SUMMARY OF THE INVENTION

In a preferred embodiment, the present invention provides a method for retrievably storing digital image files onto a storage device. The invention uses a combination order and proof sheet to provide a simple mechanism for users to select the images they want to store or retrieve. The method for storing includes forming one or more identity markers which, as a whole, identify a set of digital image files associated with the proof sheet, and printing the proof sheet. The proof sheet contains a printed image representing each of the image files; one or more user designation areas markable by the user to select which of the image files will be stored; and the identity marker or markers. The user designation areas preferably include a markable image selection area associated with each image file to select the associated image file, and a storage selection area markable to specify the storage operation to be performed. Possible storage operations include storing all of the image files on the proof sheet, storing only the selected image files, and storing none of the image files. After the proof sheet is printed, it is marked by the user and then scanned to detect the markings in the user designation areas. Those image files which are indicated by the markings are then stored onto the storage device. The storage device may be a hard disk, a CD-ROM, a CD-Rewriteable disk, a file server, or the like.

Each identity marker may also include identification information sufficient to identify the printer or other apparatus which printed the proof sheet, such as the manufacturer of the printer, the model of the printer, the serial number of the printer, a user account associated with the printer, or any combination of these. The marker may be printed as alphanumeric characters or as a non-alphanumeric pattern which frequently is a binary pattern having printed bit markers representing a first binary state and unprinted bit markers representing a second binary state.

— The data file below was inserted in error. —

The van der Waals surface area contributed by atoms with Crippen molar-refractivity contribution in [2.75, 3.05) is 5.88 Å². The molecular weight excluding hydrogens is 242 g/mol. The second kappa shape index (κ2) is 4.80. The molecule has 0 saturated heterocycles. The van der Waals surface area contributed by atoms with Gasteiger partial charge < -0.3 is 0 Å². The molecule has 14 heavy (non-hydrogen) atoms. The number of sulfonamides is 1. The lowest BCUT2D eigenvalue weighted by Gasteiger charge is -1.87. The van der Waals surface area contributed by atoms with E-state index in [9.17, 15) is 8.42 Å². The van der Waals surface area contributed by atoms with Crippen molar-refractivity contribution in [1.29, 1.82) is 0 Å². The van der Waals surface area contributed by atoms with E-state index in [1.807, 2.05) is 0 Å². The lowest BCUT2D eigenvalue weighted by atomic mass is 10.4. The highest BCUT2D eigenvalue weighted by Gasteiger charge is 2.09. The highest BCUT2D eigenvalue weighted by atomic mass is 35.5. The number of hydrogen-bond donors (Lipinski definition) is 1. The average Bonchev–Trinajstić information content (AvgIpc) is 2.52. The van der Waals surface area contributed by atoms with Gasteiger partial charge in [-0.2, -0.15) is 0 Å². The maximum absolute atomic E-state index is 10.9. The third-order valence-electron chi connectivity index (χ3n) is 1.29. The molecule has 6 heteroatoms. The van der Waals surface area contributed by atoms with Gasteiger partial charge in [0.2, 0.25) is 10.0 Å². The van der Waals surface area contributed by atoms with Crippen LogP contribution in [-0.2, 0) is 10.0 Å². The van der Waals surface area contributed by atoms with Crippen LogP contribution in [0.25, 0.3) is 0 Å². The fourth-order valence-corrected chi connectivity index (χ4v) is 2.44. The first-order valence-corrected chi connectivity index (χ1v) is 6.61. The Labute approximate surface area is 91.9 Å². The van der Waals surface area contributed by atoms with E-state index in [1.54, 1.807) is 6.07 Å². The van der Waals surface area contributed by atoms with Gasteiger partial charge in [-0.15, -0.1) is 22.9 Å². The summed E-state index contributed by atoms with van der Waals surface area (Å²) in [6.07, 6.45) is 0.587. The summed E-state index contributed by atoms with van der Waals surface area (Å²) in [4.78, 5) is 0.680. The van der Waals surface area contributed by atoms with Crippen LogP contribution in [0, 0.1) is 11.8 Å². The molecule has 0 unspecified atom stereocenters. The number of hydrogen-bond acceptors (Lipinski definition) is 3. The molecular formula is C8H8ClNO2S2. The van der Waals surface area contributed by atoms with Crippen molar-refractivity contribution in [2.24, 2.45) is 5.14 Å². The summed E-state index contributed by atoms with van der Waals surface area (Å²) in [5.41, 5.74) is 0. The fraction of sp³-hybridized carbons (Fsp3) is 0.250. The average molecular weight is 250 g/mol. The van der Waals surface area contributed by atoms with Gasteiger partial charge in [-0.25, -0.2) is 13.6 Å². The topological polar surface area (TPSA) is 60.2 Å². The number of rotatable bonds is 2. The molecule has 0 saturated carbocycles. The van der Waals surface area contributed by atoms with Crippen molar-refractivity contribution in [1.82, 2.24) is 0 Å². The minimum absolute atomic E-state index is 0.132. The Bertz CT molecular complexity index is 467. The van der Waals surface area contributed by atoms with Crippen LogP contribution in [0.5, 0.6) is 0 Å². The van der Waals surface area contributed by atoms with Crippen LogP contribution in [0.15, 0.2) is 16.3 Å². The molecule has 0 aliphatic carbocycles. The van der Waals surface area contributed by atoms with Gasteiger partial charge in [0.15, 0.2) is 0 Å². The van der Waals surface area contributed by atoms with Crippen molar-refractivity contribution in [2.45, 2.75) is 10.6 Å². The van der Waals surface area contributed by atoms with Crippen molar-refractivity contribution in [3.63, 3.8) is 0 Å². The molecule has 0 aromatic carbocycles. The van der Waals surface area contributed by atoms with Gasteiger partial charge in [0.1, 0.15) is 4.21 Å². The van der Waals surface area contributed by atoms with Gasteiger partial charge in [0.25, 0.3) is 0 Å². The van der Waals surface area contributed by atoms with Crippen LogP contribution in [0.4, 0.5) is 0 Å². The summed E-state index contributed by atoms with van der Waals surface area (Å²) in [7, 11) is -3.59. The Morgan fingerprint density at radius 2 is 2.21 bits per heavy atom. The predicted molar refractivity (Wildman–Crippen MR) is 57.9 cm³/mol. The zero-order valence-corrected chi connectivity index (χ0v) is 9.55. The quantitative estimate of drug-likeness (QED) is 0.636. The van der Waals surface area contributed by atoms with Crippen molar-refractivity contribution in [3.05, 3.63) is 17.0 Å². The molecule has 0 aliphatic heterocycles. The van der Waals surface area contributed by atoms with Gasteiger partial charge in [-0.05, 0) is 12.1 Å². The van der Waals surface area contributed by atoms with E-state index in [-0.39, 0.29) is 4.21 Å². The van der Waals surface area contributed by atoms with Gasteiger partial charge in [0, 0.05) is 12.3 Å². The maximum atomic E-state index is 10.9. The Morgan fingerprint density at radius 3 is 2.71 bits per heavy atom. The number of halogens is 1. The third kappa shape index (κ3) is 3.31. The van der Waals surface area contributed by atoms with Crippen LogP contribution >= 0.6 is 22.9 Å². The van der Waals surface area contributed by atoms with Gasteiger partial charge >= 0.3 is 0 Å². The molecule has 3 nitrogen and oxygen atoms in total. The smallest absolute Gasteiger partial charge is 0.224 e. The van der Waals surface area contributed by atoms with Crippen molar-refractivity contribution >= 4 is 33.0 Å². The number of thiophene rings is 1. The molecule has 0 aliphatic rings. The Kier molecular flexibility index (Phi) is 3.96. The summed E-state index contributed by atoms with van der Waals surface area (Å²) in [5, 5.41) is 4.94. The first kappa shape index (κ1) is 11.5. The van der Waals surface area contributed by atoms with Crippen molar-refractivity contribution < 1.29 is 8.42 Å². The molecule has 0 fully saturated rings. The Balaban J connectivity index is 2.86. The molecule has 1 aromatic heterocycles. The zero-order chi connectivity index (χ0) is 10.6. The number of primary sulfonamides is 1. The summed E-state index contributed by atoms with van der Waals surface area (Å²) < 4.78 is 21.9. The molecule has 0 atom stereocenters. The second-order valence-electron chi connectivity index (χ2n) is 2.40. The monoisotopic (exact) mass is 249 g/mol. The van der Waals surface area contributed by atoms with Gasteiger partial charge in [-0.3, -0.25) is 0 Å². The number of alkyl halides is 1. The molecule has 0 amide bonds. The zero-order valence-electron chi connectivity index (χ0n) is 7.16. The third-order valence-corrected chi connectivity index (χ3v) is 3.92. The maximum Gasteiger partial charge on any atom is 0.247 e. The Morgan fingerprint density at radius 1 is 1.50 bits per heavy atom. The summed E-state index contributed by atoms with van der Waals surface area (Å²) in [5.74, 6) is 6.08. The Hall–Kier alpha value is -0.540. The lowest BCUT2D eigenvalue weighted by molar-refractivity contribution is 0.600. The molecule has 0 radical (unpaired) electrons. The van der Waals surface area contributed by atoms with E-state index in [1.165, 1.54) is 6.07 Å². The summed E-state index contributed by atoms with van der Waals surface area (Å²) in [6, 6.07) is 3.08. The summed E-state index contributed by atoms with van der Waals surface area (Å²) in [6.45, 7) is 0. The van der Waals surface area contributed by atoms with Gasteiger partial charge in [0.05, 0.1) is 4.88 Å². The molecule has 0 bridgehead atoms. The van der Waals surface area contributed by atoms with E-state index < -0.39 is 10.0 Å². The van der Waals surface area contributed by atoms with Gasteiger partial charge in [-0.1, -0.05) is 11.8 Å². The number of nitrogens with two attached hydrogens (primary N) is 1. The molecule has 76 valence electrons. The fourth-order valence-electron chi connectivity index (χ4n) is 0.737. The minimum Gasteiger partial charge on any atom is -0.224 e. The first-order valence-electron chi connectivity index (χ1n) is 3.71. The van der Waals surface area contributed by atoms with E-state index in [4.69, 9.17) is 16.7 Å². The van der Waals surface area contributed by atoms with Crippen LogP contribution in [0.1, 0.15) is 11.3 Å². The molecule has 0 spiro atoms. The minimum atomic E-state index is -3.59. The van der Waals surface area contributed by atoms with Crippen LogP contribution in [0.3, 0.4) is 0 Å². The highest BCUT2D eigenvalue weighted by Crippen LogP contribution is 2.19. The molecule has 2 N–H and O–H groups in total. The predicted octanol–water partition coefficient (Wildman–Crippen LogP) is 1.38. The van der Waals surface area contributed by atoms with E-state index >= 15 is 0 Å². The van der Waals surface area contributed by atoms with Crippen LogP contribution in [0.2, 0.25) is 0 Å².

As part of forming each identity marker, a data key is formed for each of the image files represented on the proof sheet. The data key may be formed by processing the image file itself so as to calculate the data key, preferably by performing a cyclic redundancy check on the contents of the image file. Alternate versions of the data key may be based on an index number provided by the printer. Some versions of the data keys may include the identification information for the printer. The data keys are printed as data key representations in the identity marker(s). In addition, the data keys themselves may be stored on the storage device in such a way as to be associated with corresponding image files, or may be embedding in the corresponding image file on the storage device. Each data key may also be used to form a file specifier defining the location on the storage device where the image file is stored.